If you are a caregiver of a child impacted by PACS2 mutation, you will find here handy information on the syndrome which - hopefully - will help you work on your child development.
If you are an "experienced" caregiver, a scientist or a physician caring for PACS2 children and you would like to correct any of the information below or enrich it, please do not hesitate to contact us!
We aim to ensure the best & most current data for caregivers of children with PACS2 mutation.
First publication on PACS2 mutation comes from 2018. Since then, ca. 20 cases were covered in publications and around 40-50 people (mainly children) around the globe have heard diagnosis connected with this mutation. Nevertheless, it is hard to diagnose PACS2 syndrome as the phenotype is not strictly specific and currently the most common way to learn about the mutation is to perform whole exome sequencing.
This is quite exceptional, single variant mutation - in most of the cases it occurs in the same place c.625G>A (p.Glu209Lys) (in just few ones: c.631G>A (p.Glu211Lys)) leading to change of one protein - coding lysine instead of glutamate. At the same time, it is heterozygous variant what means that mutation impacts only one allele while the other one works correctly. Unfortunately, its pattern is autosomal dominant meaning that mutation in just one allele is leading to disease. Almost all the cases are de novo - it is not inherited from parents. Except for one case featured just in February 2022 (LINK). At least it is what we know for now.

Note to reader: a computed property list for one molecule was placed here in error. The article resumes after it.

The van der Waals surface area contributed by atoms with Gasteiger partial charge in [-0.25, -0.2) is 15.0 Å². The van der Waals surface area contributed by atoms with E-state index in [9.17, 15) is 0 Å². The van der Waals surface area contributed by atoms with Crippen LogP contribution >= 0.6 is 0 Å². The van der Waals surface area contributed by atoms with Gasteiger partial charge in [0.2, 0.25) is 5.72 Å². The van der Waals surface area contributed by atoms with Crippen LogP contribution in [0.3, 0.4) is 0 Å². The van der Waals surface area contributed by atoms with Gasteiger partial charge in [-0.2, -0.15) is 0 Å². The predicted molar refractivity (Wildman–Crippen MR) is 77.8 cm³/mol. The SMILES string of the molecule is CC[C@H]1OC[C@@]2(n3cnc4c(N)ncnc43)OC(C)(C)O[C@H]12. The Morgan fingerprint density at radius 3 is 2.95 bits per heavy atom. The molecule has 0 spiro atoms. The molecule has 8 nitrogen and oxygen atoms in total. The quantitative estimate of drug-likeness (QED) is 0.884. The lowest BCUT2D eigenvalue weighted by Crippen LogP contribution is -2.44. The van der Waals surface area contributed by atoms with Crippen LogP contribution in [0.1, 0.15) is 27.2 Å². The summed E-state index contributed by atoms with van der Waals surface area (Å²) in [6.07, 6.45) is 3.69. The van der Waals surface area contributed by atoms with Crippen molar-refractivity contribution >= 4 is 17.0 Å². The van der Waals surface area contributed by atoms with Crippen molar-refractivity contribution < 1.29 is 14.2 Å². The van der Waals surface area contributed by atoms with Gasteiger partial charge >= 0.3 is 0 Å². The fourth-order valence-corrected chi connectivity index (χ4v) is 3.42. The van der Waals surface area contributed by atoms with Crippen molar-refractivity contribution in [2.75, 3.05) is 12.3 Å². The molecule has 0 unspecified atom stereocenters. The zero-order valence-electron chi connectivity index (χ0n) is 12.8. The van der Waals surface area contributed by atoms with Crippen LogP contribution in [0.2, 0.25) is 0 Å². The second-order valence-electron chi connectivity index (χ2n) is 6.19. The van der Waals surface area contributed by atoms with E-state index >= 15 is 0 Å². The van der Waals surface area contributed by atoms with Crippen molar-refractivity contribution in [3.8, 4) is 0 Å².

PACS2 syndrome phenotype
PACS2 mutation leads to developmental and epileptic encephalopathy (DEEs).
neonatal seizures - usually first symptom observed; in most of the cases focal seizures occuring in first two weeks of life; still there are few children having generalized seizures later in life (eg. Lena in 3rd month)
varying degree of cerebellar dysgenesis causing hypotonia and potential problems with fine and gross motor skills, such as coordination disorders or delayed and unstable walk
intellectual disability from mild to severe, however only two cases with mild / borderline intellectual disability reported in official publications so far
psychomotor developmental delay
facial dysmorphism (in many cases almost unnoticable)
In most of the cases / many of them also:
autism spectrum disorders
growth disturbance (some caregivers reported that the pituitary gland is impacted)
abnormal heart structure
submucosal cleft palate (can impact both speech and acceptance of solid food)
Please be aware that below statements are caregivers' experiences mixed with publications' outcomes, not official medical recommendation. As each case is different, it has to be consulted with your physician. Nevertheless we hope it may help in finding right treatment for your child.
Epilepsy management - there is no one treatment scheme and caregivers' experiences heavily vary:
in case of focal seizures, carbamazepine / oxcarbazepine seams to be efficient (popular especially in US)